Learn more on sockeye salmon in the Deschutes River system and reintroduction efforts.


A river otter at night. Photo: Land Trust.
A river otter at night. Photo: Land Trust.
River Otters: It’s pretty much business as usual for river otters in the winter. River otters are semi-aquatic carnivores that hunt and fish all year. They do not hibernate and are well adapted to cold weather. Their fur is incredibly thick and they have special oil glands they use to oil and waterproof their fur. Their warm coat and a layer of fat underneath allows them to spend more time in the water than on land where the air temperature is often cooler than the water temperature. Oh, and they go sledding, of course (and then go sledding some more).


Black Bears: During winter, bears den up and sleep the days away because food is scarce. They do not eat and therefore do not urinate or defecate. Very efficient hibernators, their respiration and heart rate drop significantly, but their body temperature stays near normal. Female bears (like all mamas) remain busy during the winter. Assuming they mated the previous spring, female bears have a cool adaptation called delayed implantation. This adaptation allows the egg that was fertilized last spring to go into suspended animation and delay a pregnancy until fall when the bear has enough fat stored up to sustain gestation. Only them does the egg implant. Female bears spend their winter growing and then birthing baby bears, which emerge in the spring weighing 10 pounds and ready to climb a tree.


A pygmy nuthatch. Photo: Kris Kristovich.
A pygmy nuthatch. Photo: Kris Kristovich.
Pygmy Nuthatch: Birds have a variety of ways to survive the cold of winter. Many migrate to the tropics where food is plentiful or move regionally to lower elevations where temperatures are milder. Others decide to stay put and stick it out. Among these is the pygmy nuthatch. If you are not a birder, you need to know they are all kinds of adorable. High on the list of their adorable behaviors is their preference to roost in groups at night; dozens, or even a hundred individuals might be found huddled together—all in a single nest cavity! Along with this sheltered huddling activity, they let their body temperature drop to save energy—an adaptation called torpor. Pygmy nuthatches are the only North American birds that employ these three strategies (cavity sheltering, huddling, and torpor) to survive a cold night. How does this tiny bird, or any bird for that matter, go around in bare feet all winter? A close association between the veins and arteries in their legs and feet regulates the temperature of the blood between their lower limbs and their heart, ensuring they do not lose too much warmth through their feet, yet keep their feet warm enough not to freeze.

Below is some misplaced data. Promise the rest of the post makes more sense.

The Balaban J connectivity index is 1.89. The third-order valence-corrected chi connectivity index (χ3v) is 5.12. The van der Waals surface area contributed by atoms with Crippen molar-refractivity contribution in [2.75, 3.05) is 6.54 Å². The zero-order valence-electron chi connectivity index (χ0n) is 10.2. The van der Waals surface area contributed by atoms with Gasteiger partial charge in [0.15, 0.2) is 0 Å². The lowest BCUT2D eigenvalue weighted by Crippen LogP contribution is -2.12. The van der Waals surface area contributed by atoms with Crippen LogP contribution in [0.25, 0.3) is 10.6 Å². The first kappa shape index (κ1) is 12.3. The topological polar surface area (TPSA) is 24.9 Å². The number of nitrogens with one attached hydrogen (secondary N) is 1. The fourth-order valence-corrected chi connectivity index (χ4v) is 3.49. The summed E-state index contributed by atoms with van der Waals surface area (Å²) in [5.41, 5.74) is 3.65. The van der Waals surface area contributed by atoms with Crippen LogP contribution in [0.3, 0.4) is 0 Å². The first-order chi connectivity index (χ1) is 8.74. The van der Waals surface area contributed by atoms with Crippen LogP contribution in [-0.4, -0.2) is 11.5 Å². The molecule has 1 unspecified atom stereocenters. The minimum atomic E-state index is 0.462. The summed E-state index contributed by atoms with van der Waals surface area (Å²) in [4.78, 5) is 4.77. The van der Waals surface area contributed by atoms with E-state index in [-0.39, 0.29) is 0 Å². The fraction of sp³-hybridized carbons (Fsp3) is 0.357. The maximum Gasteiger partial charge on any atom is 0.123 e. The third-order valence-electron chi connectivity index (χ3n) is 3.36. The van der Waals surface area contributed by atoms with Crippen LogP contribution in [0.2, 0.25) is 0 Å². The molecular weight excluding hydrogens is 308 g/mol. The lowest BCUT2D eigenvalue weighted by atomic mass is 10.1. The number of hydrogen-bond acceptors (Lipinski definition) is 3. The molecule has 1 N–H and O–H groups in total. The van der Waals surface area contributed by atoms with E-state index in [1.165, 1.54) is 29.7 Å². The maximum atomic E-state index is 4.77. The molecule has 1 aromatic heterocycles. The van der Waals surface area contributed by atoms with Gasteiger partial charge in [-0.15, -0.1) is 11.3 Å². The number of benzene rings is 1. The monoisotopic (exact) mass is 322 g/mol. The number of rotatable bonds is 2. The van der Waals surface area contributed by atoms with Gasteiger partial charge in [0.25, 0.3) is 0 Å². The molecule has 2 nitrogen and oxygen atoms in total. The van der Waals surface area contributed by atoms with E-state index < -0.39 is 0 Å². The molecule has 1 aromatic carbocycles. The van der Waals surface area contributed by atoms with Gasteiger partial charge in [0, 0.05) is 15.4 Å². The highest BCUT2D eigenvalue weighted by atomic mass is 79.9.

Learn more:

Weasels and bobcats and bears, oh my!

You're not the only one that enjoys our Preserves! Find out what creatures have been spotted wandering around recently.

Our wildlife cameras and photographers have spotted some great wildlife on our Preserves recently. Enjoy the latest installment of wildlife photos and videos, including more feline sightings, a black bear, a long-tailed weasel, and lots of deer. 

If you cannot see the slideshow below, please click here. (Be sure to click "Show Info" in the upper right corner to view photo captions.)


Created with flickr slideshow.

Wreath making 101

Learn how to make your own holiday wreath with these six easy steps!

Did you miss our wreath making station at our annual Tree Hunt? Rest assured, we have you covered! Resident wreath guru Ginny Elliott offers these six easy steps on how to make your own wreath.

Gather your supplies and make your own wreath! Photo: Ginny Elliott.
Gather your supplies and make your own wreath! Photo: Ginny Elliott.
 Required supplies:

  1. Hoop: made of wire, willow or vine. You can buy these at craft stores, or find old ones to recycle from resale stores.
  2. Wire: you will need flexible wire to wrap your branches onto your wreath hoop. Lots of options can be found at local hardware stores. Bonus points for buying the green colored wire!
  3. Clippers: you will need some clippers to cut your greenery. Invest in some if you don’t have them, because your kitchen scissors won’t cut it!
  4. Greenery: branches from your Christmas tree, yard trees, herbs, sticks…you name it and you can wreath it up!

Extra credit supplies:

  1. Gloves: save your hands from pokes and pitch.
  2. Embellishments: ribbon, berries, pine cones….bling it up as you like!

Wreath making, step-by-step: